Textiles of Southeast Asia: tradition, trade, and transformation

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Australian National Gallery, Dec 6, 1990 - Art - 432 pages
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Created from an extensive range of locally produced and imported raw materials, and designed using an astonishing number of techniques--including different types of applique, decorative weaving, tie-dying, batik, and embroidery--Southeast Asian textiles are used to fashion an extraordinary variety of objects, ranging from everyday clothing to sacred and ceremonial costumes. This authoritative study focuses on the interplay between indigenous Southeast Asian traditions and the external cultural forces that have been a crucial part of the historical development and changing nature of the region's textile traditions. Maxwell considers the various ways Southeast Asian textile artisans reacted to the new ideas and raw materials from outside regions. The social, cultural, and religious dimensions of this art, the factors that condition how people create textiles, the way these are used, and the meaning of motifs and symbol are explored in detail. Including examples of textiles--some in categories that have never before been published--this reference work is a valuable contribution to the field of ethnographic textiles.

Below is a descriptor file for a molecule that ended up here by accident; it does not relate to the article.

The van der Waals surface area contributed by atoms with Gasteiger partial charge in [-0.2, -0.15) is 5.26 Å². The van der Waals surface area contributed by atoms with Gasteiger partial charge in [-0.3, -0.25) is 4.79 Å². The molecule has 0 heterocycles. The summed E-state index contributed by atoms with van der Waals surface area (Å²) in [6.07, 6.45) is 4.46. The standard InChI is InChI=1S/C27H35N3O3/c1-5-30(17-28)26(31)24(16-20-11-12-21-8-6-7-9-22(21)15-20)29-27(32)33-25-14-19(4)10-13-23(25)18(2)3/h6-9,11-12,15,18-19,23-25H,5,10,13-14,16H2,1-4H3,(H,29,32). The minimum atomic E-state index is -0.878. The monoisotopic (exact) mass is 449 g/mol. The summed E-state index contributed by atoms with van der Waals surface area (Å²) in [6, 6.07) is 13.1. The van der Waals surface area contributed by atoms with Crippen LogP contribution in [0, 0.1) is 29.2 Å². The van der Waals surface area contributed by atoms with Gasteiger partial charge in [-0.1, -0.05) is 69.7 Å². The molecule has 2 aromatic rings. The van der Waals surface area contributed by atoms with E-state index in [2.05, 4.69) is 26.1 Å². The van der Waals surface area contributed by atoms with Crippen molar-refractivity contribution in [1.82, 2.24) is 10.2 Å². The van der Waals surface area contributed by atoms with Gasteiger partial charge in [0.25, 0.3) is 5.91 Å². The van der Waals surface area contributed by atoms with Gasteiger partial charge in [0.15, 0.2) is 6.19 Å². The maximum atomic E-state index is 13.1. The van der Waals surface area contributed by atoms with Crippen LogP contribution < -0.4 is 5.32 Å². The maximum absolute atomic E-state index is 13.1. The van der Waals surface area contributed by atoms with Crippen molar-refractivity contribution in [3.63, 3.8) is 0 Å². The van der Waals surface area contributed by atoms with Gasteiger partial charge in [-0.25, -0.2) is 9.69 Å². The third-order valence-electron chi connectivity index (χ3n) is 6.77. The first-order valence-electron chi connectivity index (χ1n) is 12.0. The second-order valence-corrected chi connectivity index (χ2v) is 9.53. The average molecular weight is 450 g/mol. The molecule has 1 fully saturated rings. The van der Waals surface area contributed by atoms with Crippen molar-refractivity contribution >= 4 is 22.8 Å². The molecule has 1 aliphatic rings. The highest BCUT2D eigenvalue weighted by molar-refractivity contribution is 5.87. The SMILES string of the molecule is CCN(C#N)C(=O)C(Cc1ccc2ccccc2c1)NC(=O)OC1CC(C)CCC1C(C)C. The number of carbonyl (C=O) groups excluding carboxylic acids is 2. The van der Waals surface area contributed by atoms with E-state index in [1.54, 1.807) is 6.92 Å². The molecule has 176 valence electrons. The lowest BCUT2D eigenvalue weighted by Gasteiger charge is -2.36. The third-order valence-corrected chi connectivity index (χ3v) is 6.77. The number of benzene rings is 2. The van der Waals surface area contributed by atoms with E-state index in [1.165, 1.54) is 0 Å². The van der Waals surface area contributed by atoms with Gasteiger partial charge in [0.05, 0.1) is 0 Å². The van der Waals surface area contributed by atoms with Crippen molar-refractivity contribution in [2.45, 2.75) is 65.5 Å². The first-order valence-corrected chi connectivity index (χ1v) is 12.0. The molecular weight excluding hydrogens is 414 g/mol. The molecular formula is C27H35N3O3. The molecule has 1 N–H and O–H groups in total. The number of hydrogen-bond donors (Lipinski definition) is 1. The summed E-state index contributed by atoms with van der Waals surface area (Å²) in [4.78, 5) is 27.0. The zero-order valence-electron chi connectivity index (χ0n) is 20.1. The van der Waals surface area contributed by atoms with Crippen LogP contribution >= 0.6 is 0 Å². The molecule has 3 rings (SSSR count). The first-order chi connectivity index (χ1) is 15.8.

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Contents

ACKNOWLEDGEMENTS
1
THE FOUNDATIONS
33
INDIAN IMPRESSIONS
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